May 26, 2010

AUSTRALIA: Sydney eatery shows food wasters the door

TOKYO, Japan / The Japan Times / News / May 26, 2010

Wafu's 'Iron Chef' makes organic restaurant a bastion for dining right, sparking fans, foes

By Kede Lawson, Kyodo News

SYDNEY — Mom's old adage of finishing everything on your dinner plate has been given a new, hardline interpretation by one brave Japanese chef in Australia.

Failure to sufficiently clean your plate at Yukako Ichikawa's restaurant, Wafu, will see you banned from returning to the popular Sydney eatery. "(When they try to return), if I remember their face, I say no," Ichikawa said.

A little more than two months ago, Ichikawa, 42, grew so dismayed at the increasing amount of food being wasted by diners that she temporarily closed her three-year-old restaurant.

According to Ichikawa, a favorable newspaper review of Wafu in December was behind the sudden influx of wasteful consumers.

Kale and hearty: Yukako Ichikawa prepares an armful of kale at her restaurant, Wafu, in Sydney on May 16.  Kyodo Photo

However, spurred on by loyal customers and some legal advice, the Nagoya native adopted a new policy that rewards good eaters and sees "picky people" banished indefinitely.

Diners able to polish off their old-fashioned Japanese meal get 30 percent off their bill and an invitation to join Ichikawa's exclusive list of more than 800 regulars.

No other restaurant owner in Australia has gone to the same lengths to reduce food waste.

Still, Sydney's only organic, dairy-free, refined sugar-free, gluten-free and wheat-free restaurant is so popular that Ichikawa is trying not to take any new customers.

The indefatigable owner-chef-waitress has also begun restricting regulars to visiting on a one or two-person basis only.

Like Jerry Seinfeld's "Soup Nazi" from the 1990s, Ichikawa's tasty cuisine has customers lining up to get in, despite often being turned away.

Ichikawa and her staff direct all diners to the front door, where they must read and, importantly, agree to the new restaurant policy.

The guidelines recommend ordering "just the right amount of food" and suggest sharing meals to reduce food wastage and to increase the number of dishes an individual can experience.

"If after reading this, you feel uncomfortable and find yourself unwilling or unable to respect our philosophy, we will not be offended if you choose to leave," the policy reads.

Patrons refused entry often find themselves dining at Ichikawa's ex-husband's restaurant, just 100 meters away.

Menus also lay down the rules, dictating everything except "lemon slices, 'gari' (pickled ginger) and wasabi" must be consumed.

"Sometime people can't use chopsticks (and leave) three or four pieces of rice. I can't complain," Ichikawa chuckles.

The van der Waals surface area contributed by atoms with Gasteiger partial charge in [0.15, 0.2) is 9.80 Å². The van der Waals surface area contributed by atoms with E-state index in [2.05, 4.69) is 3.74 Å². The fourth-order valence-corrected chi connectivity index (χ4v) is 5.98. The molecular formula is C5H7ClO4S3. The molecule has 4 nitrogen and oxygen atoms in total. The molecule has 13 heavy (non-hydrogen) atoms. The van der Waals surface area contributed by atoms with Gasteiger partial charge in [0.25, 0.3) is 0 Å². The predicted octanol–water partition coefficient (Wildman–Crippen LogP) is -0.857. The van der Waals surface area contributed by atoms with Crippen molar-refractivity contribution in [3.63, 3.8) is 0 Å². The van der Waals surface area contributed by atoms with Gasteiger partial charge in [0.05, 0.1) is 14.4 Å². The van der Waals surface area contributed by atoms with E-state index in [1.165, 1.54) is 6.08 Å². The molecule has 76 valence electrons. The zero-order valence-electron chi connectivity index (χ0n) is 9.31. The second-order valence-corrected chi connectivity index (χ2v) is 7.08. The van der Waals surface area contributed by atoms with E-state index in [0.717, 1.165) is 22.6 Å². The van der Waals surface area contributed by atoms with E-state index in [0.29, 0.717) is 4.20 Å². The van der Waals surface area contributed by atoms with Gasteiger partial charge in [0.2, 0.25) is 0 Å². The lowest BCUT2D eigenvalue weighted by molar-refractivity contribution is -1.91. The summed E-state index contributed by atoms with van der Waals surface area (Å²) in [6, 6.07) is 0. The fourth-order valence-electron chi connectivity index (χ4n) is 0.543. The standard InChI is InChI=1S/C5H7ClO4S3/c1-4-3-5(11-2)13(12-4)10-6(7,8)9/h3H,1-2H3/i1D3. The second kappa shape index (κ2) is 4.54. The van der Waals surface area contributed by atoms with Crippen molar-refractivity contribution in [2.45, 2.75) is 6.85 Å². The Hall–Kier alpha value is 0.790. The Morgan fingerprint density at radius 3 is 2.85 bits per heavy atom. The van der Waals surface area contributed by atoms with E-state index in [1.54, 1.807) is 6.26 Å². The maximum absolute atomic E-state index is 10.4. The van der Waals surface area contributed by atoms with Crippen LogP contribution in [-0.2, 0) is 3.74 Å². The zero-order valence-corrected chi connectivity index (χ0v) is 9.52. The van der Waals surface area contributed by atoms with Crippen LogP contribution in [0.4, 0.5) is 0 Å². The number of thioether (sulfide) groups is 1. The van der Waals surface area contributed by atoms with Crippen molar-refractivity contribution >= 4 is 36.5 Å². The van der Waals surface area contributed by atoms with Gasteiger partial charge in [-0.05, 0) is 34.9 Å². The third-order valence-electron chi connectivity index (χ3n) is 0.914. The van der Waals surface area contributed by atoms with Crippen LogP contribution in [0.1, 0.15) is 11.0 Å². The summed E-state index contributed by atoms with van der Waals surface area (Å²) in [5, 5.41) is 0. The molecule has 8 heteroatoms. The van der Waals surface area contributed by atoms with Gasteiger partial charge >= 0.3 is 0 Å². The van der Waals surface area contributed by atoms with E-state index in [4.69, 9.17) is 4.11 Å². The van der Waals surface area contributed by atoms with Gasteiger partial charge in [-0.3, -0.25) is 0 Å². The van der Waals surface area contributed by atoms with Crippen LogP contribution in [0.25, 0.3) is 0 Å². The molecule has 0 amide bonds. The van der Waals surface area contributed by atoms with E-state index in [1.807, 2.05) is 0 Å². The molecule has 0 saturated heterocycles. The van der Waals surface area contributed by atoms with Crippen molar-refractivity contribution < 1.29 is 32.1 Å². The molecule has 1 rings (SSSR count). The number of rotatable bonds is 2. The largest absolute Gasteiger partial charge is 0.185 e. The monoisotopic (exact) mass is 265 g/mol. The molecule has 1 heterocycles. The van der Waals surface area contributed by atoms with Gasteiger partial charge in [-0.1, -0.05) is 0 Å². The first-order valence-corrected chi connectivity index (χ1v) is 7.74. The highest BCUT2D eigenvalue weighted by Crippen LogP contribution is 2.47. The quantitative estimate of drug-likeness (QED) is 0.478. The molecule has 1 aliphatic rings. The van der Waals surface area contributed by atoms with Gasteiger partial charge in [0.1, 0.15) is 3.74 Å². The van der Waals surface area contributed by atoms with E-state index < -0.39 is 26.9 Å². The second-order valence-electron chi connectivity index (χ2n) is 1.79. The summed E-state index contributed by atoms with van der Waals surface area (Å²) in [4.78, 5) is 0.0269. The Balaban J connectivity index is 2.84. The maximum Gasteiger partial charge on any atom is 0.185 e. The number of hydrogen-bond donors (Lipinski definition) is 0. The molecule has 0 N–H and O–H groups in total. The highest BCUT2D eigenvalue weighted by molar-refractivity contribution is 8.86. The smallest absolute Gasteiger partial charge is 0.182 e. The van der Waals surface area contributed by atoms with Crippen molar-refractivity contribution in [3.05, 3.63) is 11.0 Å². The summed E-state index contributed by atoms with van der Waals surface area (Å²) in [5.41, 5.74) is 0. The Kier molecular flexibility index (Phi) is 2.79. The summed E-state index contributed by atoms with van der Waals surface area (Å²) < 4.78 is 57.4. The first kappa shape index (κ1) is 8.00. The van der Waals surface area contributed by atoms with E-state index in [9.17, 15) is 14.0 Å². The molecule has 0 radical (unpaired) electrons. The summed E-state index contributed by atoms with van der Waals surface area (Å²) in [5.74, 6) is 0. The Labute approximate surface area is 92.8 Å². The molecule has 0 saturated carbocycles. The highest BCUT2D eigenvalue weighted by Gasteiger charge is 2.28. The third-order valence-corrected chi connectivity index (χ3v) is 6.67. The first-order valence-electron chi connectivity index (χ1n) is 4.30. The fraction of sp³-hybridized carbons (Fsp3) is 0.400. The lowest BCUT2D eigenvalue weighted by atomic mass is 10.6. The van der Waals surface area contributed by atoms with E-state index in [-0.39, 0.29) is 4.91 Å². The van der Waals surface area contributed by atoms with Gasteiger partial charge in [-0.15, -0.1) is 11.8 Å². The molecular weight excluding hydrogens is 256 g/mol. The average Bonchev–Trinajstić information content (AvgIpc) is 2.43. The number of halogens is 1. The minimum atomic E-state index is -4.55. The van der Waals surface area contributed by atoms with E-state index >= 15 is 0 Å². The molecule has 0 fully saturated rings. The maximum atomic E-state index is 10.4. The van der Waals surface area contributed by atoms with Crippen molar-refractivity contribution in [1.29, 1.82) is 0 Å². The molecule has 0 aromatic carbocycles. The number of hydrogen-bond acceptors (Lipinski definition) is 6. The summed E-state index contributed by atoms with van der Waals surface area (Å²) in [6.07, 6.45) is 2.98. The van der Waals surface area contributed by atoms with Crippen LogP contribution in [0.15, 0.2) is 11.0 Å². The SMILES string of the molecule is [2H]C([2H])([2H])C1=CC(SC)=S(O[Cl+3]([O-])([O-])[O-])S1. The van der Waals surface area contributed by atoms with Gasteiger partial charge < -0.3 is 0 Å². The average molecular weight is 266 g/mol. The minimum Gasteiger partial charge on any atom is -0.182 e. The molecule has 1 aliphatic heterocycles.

Keen to bring the Japanese concept of "mottainai" to Australia, Ichikawa works hard to conserve the environment through a number of different measures.

Stemming from Buddhist philosophy, "mottainai" essentially involves making the most of limited resources and avoiding wastefulness.

The concept has also redefined the term BYO (bring your own).

Wafu customers keen on grabbing a takeout meal must bring their own plastic container, or face a surcharge or refusal of service.

Ichikawa said she has already noticed a significant reduction in the amount of garbage she throws away.

These days she has to remind herself to take out the trash can because it takes so long to fill.

One of Ichikawa's customers also takes the restaurant's food waste and uses it as compost and to feed his worm farm.

Dubbed the "Iron Chef" by local media for her rigid stance on food wastage, Ichikawa has made both friends and foes with her new approach.

"I get letters, so many e-mails, even phone calls not for reservations but just to say thank you," Ichikawa said.

While she has received an overwhelmingly positive response to her antiwaste movement, there has been some grumbling about the way the policy is communicated to diners.

Unhappy customers have gone online to the diner-review restaurant guide Eatability to lament their treatment.

"I'm all for the sustainable approach, too, but managing your customers in a respectful way is surely doable within this framework?!" a message posted April 14 said. "Their treatment was totally unnecessary, patronizing, and downright rude."

"Love the concept . . . in reality the way the philosophy/rules were communicated made for rude and to be honest very weird customer service," another said.

However, Ichikawa said people simply need to be better educated on food wastage, with restaurants, schools and families bearing the brunt of this responsibility.

The New South Wales government, under which the municipality of Sydney falls, has recently started a Web site called Love Food, Hate Waste to educate residents about the topic.

According to the site, New South Wales, Australia's most populous state, throws away 2.5 billion Australian dollars (about ¥188 billion) worth of food every year.

Australians waste around 3 million tons of food a year, according to the Australian action group Do something, and New South Wales throws away 1.1 million tons, according to Love Food Hate Waste. The Web site says the food supply chain accounts for 23 percent of the country's greenhouse gas emissions — the second-highest contributor after power stations.

Looking at the bigger picture, Ichikawa believes there is more than enough food in the world and that with better education, as well as a more equitable distribution of food, everyone can "share the good feeling."

"(In) India, Africa, many people die . . . every three seconds see people die without food, if we can change to four or five seconds, I am happy," the chef said with her characteristic iron. [rc]

(C) The Japan Times